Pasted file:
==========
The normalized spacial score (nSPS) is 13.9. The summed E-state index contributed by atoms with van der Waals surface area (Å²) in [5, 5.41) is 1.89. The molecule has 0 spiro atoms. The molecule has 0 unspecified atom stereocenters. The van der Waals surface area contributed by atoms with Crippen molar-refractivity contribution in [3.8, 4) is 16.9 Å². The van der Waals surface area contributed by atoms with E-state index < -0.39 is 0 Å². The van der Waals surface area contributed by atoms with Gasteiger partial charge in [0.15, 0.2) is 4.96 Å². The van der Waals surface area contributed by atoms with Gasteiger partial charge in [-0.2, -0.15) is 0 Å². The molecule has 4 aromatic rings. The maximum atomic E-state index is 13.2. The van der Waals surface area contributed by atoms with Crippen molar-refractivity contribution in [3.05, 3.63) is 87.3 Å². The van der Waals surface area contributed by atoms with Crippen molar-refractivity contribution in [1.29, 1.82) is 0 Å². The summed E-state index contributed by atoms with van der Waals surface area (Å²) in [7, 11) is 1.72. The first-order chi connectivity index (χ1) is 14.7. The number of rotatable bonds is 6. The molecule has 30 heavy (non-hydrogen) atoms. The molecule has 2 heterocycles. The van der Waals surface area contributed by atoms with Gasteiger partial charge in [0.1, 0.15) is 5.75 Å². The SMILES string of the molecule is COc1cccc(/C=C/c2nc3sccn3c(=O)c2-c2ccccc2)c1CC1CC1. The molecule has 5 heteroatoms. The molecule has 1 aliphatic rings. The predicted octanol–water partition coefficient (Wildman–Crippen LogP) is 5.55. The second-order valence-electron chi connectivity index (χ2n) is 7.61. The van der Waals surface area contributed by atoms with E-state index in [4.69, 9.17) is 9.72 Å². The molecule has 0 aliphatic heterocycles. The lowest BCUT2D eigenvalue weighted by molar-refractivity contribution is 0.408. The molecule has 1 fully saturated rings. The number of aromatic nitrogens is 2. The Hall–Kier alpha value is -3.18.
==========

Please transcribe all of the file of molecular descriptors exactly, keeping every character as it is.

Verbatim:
The normalized spacial score (nSPS) is 13.9. The summed E-state index contributed by atoms with van der Waals surface area (Å²) in [5, 5.41) is 1.89. The molecule has 0 spiro atoms. The molecule has 0 unspecified atom stereocenters. The van der Waals surface area contributed by atoms with Crippen molar-refractivity contribution in [3.8, 4) is 16.9 Å². The van der Waals surface area contributed by atoms with E-state index < -0.39 is 0 Å². The van der Waals surface area contributed by atoms with Gasteiger partial charge in [0.15, 0.2) is 4.96 Å². The van der Waals surface area contributed by atoms with Gasteiger partial charge in [-0.2, -0.15) is 0 Å². The molecule has 4 aromatic rings. The maximum atomic E-state index is 13.2. The van der Waals surface area contributed by atoms with Crippen molar-refractivity contribution in [3.05, 3.63) is 87.3 Å². The van der Waals surface area contributed by atoms with Crippen molar-refractivity contribution in [1.29, 1.82) is 0 Å². The summed E-state index contributed by atoms with van der Waals surface area (Å²) in [7, 11) is 1.72. The first-order chi connectivity index (χ1) is 14.7. The number of rotatable bonds is 6. The molecule has 30 heavy (non-hydrogen) atoms. The molecule has 2 heterocycles. The van der Waals surface area contributed by atoms with Gasteiger partial charge in [0.1, 0.15) is 5.75 Å². The SMILES string of the molecule is COc1cccc(/C=C/c2nc3sccn3c(=O)c2-c2ccccc2)c1CC1CC1. The molecule has 5 heteroatoms. The molecule has 1 aliphatic rings. The predicted octanol–water partition coefficient (Wildman–Crippen LogP) is 5.55. The second-order valence-electron chi connectivity index (χ2n) is 7.61. The van der Waals surface area contributed by atoms with E-state index in [4.69, 9.17) is 9.72 Å². The molecule has 0 aliphatic heterocycles. The lowest BCUT2D eigenvalue weighted by molar-refractivity contribution is 0.408. The molecule has 1 fully saturated rings. The number of aromatic nitrogens is 2. The Hall–Kier alpha value is -3.18.